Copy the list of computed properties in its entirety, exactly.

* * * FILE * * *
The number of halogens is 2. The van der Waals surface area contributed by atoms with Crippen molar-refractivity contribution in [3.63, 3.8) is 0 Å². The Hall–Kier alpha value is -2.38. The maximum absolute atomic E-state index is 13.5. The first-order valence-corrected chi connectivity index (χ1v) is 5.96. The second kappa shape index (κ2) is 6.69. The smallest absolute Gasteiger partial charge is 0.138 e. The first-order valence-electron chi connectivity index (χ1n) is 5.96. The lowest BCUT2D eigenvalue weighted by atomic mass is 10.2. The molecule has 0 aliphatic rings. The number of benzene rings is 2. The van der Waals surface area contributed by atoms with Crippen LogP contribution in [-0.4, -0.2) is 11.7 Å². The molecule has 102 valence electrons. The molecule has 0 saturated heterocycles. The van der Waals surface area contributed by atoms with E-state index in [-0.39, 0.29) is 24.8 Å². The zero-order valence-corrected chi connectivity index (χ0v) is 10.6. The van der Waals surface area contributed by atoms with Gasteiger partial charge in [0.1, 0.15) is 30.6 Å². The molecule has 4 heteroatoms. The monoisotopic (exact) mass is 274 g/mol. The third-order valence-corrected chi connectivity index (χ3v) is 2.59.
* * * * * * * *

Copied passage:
The number of halogens is 2. The van der Waals surface area contributed by atoms with Crippen molar-refractivity contribution in [3.63, 3.8) is 0 Å². The Hall–Kier alpha value is -2.38. The maximum absolute atomic E-state index is 13.5. The first-order valence-corrected chi connectivity index (χ1v) is 5.96. The second kappa shape index (κ2) is 6.69. The smallest absolute Gasteiger partial charge is 0.138 e. The first-order valence-electron chi connectivity index (χ1n) is 5.96. The lowest BCUT2D eigenvalue weighted by atomic mass is 10.2. The molecule has 0 aliphatic rings. The number of benzene rings is 2. The van der Waals surface area contributed by atoms with Crippen LogP contribution in [-0.4, -0.2) is 11.7 Å². The molecule has 102 valence electrons. The molecule has 0 saturated heterocycles. The van der Waals surface area contributed by atoms with E-state index in [-0.39, 0.29) is 24.8 Å². The zero-order valence-corrected chi connectivity index (χ0v) is 10.6. The van der Waals surface area contributed by atoms with Gasteiger partial charge in [0.1, 0.15) is 30.6 Å². The molecule has 4 heteroatoms. The monoisotopic (exact) mass is 274 g/mol. The third-order valence-corrected chi connectivity index (χ3v) is 2.59.